And of course making O’Brien the center of the action helps to keep everything balanced. As he makes clear from the start, as much as he loves his wife, there is no way O’Brien would be willing to hurt anyone on the station. For most of the episode’s running time, we have no idea what the modifications Fake-o orders the chief to perform are meant to accomplish, which adds a bit of mystery, and helps keep O’Brien’s actions in a sort of moral gray area. Even when his work draws the attention of the main crew, the closest he comes to out and out villainy is punching Odo in the face; which isn’t great, but there are no betrayals here that will linger long after the hour is over. That makes the episode more fun—and make no mistake, as creepy as it sometimes gets, and as upset as O’Brien is (he even breaks a glass in his hand, the classic “I am suppressing a lot of feelings right now” move), this is a fun one. It’s structured like a game. The rules are, O’Brien has to follow Fake-o’s commands, and give no obvious sign of disobedience, while simultaneously making sure his work goes unnoticed by his friends and co-workers and figuring out what Fake-o’s plans are, and how to stop them. It’s a seemingly insurmountable task, especially when you factor in the time restrictions (Fake-o wants the whole thing finished in 13 hours). And that’s where Rom comes in.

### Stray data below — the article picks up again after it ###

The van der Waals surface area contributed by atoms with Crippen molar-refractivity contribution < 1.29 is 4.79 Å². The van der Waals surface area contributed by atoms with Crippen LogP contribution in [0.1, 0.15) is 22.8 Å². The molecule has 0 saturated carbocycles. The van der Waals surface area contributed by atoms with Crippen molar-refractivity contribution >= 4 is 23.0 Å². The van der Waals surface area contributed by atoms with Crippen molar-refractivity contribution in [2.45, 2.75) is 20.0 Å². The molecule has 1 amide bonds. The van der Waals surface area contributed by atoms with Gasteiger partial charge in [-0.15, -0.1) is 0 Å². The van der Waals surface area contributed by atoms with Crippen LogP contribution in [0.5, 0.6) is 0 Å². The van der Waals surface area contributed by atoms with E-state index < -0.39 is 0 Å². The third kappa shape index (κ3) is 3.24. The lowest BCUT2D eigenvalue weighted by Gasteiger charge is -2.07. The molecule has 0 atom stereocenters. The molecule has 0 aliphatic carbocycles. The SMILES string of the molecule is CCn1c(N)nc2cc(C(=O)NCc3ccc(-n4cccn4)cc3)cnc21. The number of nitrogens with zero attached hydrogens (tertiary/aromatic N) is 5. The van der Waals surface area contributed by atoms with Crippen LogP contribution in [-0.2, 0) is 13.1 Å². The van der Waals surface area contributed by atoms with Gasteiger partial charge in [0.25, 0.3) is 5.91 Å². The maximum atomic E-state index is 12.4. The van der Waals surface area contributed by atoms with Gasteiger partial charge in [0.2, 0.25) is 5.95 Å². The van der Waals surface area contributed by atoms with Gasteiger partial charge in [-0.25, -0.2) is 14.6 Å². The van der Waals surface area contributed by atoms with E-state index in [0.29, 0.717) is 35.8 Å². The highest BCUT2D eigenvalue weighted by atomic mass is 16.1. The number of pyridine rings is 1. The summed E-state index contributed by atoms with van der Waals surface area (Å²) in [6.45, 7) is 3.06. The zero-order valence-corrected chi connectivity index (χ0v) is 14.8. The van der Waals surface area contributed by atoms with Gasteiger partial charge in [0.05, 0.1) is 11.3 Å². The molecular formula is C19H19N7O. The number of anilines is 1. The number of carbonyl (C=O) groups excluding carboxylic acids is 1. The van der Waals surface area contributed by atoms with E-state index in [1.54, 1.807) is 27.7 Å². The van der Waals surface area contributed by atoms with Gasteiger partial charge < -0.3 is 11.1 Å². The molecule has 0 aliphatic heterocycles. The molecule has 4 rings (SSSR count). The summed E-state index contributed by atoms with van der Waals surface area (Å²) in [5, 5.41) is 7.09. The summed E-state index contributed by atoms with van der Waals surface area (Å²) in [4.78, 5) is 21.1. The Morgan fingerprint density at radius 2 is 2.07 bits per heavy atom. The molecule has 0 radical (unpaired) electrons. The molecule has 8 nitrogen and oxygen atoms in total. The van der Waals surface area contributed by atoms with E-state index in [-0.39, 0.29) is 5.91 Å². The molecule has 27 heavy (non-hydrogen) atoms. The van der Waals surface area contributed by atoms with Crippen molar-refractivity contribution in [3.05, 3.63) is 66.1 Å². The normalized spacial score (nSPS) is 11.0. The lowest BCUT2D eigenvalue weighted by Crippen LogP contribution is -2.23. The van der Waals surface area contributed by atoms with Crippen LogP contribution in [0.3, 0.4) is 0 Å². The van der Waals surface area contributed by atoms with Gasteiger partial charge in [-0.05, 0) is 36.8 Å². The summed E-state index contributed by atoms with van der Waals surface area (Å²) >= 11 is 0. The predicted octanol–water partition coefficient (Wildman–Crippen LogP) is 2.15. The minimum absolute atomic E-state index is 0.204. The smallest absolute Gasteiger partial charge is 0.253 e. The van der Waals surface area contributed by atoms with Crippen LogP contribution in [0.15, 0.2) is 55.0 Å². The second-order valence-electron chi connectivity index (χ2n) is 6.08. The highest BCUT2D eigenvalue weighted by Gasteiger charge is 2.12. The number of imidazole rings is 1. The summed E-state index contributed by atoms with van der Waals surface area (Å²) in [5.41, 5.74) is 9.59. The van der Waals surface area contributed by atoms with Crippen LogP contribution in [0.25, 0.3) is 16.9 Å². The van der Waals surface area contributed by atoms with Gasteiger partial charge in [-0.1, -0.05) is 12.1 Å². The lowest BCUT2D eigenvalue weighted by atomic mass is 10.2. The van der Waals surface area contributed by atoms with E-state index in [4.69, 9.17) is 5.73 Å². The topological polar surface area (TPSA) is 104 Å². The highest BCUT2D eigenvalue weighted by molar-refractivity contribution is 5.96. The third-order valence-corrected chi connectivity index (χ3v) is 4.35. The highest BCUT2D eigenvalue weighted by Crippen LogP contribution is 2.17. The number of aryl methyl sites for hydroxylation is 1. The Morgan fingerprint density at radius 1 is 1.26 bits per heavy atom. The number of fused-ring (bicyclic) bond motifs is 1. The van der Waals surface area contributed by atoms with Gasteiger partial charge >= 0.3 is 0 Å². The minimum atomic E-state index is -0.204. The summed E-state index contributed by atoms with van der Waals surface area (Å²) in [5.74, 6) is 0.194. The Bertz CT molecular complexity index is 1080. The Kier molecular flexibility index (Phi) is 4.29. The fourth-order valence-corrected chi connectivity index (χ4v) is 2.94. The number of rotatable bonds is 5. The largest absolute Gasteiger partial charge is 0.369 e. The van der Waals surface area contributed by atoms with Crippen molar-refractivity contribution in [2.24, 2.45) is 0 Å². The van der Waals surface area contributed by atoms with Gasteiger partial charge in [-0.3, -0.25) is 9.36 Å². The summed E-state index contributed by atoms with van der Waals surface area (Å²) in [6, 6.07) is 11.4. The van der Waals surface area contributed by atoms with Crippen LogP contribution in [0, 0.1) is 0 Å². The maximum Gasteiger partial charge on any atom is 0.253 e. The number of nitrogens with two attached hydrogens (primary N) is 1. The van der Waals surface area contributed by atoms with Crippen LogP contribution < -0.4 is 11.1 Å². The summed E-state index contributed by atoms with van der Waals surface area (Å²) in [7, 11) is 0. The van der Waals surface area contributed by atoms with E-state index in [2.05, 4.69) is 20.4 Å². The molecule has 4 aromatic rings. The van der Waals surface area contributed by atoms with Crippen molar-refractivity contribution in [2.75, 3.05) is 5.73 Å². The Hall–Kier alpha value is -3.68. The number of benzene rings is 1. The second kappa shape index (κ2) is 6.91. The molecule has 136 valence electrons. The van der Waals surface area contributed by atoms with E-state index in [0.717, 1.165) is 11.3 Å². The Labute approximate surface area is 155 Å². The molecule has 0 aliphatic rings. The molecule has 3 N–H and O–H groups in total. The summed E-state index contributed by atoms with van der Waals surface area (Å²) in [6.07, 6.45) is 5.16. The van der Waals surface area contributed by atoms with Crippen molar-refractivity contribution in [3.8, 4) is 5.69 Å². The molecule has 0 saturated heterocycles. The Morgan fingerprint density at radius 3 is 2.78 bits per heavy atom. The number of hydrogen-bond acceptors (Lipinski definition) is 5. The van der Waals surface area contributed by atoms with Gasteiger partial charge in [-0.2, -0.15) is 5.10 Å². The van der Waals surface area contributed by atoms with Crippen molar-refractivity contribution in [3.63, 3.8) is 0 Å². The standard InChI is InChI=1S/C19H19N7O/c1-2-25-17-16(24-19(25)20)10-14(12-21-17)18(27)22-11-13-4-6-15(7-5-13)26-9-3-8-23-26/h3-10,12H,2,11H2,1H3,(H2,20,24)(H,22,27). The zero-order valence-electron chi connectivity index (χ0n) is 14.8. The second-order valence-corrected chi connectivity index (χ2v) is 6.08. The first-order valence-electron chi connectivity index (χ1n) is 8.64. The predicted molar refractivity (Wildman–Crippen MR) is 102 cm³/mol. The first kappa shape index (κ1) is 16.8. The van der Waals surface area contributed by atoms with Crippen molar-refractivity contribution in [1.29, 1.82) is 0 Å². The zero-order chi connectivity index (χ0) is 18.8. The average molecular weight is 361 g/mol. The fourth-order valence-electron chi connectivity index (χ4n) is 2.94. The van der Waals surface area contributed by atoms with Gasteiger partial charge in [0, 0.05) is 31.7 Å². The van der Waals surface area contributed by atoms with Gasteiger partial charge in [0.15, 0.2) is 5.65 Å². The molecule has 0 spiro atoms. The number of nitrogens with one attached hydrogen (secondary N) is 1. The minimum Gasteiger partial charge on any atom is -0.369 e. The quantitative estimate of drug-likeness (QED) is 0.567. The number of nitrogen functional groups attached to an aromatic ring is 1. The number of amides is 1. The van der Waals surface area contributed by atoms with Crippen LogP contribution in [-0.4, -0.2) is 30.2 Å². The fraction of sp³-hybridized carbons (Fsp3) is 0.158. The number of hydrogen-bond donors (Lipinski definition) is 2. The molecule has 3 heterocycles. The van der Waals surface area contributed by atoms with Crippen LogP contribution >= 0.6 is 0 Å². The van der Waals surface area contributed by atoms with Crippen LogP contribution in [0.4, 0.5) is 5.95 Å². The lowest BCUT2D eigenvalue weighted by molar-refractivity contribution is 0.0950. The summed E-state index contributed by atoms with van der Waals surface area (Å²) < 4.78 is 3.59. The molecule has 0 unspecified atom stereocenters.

Here’s another reason to dig “The Assignment”: The cold open looks like a toss-off, one-joke bit, but it’s actually fairly crucial to the rest of the episode, getting us up to speed with the ups and downs of Rom’s engineering career, and reminding us how eager he is to make friends with his new co-workers. Rom is still stuck on the night shift (working on waste-extraction units, which must be fun; also, is this the first time anyone has ever mentioned “waste extraction” on Star Trek?), but he’s determined to make it work despite Quark’s snide commentary, even to the point of ordering one of O’Brien’s standard breakfast meals. This is a nice piece of business that makes it easy to empathize with both sides. We want Rom to succeed, because he obviously wasn’t having much luck under Quark’s tutelage, while at the same time understanding Quark’s obvious discomfort at seeing Rom try to push aside his own heritage to fit in. The scene is played for laughs, but there’s a complexity to it that makes it linger. Rom is doing what he needs to do to be happy; but that doesn’t necessarily come without a cost.